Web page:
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So far this has happened to me twice now. I come out to my car and the parking brake will not fully release. I can pull up on the handle and push the button and the handle will return to normal but the brakes do not release. If I the car sets and it warms up outside the brakes release so I feel like it is temperature related. Both times it has occurred it has been below freezing.

Any ideas on what to check?
 

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I had an old car( not a honda) that did this and there was some corrosion where the parking brake cable attached at the caliper. Had to spray with WD 40 to clean the rust then I think spray grease. Not sure what to look at on a Honda. Sometimes it is something holding water and it is actual ice which has to melt. My car with that problem I simply did not use the parking brake in Winter till I had all the cables replaced.

Time to shoot the appropriate lube into the cable where ever you can to drive the corrosion and water out.
So far this has happened to me twice now. I come out to my car and the parking brake will not fully release. I can pull up on the handle and push the button and the handle will return to normal but the brakes do not release. If I the car sets and it warms up outside the brakes release so I feel like it is temperature related. Both times it has occurred it has been below freezing.

Any ideas on what to check?
 

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Thanks for the tip Spdbump. Your suggestion was one of the things I was going to try just to see if I can bandaid it with some lube. It has to be water related IMO. I did some googling and it seems that this is one of the symptoms on Honda's in the winter related to parking brakes.
 

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@Eddie70 : on both of the cr-z I have owned, the rear brakes stick. This is due to the caliper pins rusting, and is a common problem on these cars.

You need to pull your calipers apart, clean the holes using sand paper / drill / whatever, and get new pins.

Last year mine was doing this so bad on the rears, it would smoke like crazy while driving. I too was forced to fix it.

Doing it is a bit of a PITA.. so make sure you have some time on hand. I made a cool little took for making the job faster. I used a small wooden dowel with a slit cut in it. That way I could just slide sand paper in the hole in the dowel, wrap it around, and use a drill. This makes cleaning the holes way easier. You can also use a handgun barrel cleaning kit (walmart has them), or Harbor freight has them. I think the HF ones are better quality and do a better job cleaning.

Good luck!! Luckily, you can take the parts off and do this inside if you want. Just pull the caliper bracket from each side and leave the calipers hanging on the car while you work elsewhere.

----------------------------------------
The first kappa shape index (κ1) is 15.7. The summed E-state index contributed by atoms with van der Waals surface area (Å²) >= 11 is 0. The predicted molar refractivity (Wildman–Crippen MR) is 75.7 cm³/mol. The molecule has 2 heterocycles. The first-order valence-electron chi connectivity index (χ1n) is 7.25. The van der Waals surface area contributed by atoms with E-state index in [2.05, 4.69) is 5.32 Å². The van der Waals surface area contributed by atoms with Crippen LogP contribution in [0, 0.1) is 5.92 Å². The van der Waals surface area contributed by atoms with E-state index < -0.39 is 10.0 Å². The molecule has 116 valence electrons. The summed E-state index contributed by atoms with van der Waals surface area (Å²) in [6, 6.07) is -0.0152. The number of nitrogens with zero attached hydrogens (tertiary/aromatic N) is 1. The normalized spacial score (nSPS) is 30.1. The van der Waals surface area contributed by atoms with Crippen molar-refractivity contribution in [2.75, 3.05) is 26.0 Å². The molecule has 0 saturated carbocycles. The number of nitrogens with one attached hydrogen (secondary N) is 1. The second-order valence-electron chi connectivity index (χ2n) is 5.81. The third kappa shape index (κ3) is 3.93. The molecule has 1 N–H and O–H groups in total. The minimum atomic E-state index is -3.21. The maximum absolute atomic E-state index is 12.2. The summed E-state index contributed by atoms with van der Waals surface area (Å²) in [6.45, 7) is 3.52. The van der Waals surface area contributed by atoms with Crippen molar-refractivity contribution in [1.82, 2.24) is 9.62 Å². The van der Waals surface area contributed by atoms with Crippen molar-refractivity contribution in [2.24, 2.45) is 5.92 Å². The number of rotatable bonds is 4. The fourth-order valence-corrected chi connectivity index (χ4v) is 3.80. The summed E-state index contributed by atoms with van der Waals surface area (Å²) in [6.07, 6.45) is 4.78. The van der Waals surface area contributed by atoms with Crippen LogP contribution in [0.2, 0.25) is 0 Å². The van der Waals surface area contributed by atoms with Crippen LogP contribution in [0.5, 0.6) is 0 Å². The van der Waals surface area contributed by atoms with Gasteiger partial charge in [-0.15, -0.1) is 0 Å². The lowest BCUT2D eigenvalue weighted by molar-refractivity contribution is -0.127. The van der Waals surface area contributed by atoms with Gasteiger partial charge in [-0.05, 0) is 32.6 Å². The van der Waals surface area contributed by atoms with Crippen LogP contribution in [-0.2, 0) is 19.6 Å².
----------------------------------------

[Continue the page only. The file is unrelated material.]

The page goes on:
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Here are some pics too.

The tool I made:



Some pics after a few passes of the tool. I actually got the holes to a polished metal look when done:



The pins themselves (autozone brand):
 

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Here are some pics too.

The tool I made....
Some pics after a few passes of the tool. I actually got the holes to a polished metal look when done:



The pins themselves (autozone brand):
Nice! And it's a good idea to not only sand the rust chunks from the rim, where the boot seats in (and packing it with good grease,) but just go ahead and clean up the whole bracket and paint it to prevent further rust from developing on the surface of the bracket. It looks as if the problem with the pins, is that the bracket is rusting and lifting the boot/seal and allowing spaces for air/moisture to get in and around the pin.
 

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Nice! And it's a good idea to not only sand the rust chunks from the rim, where the boot seats in (and packing it with good grease,) but just go ahead and clean up the whole bracket and paint it to prevent further rust from developing on the surface of the bracket. It looks as if the problem with the pins, is that the bracket is rusting and lifting the boot/seal and allowing spaces for air/moisture to get in and around the pin.
So, to recap, sand the following surfaces:

(1) Inside the pin hole
(2) around the circular rim area where the boot goes
(3) Body - if you have time / repaint.

I just did the inside of the hole myself, so good tip on the boot area!! @litz

I may have done it a bit accidentally anyways. Hopefully mine will go another 120k before they seize up again. I did the rears, then 2 weeks later did the fronts.

They are still working good!!
 
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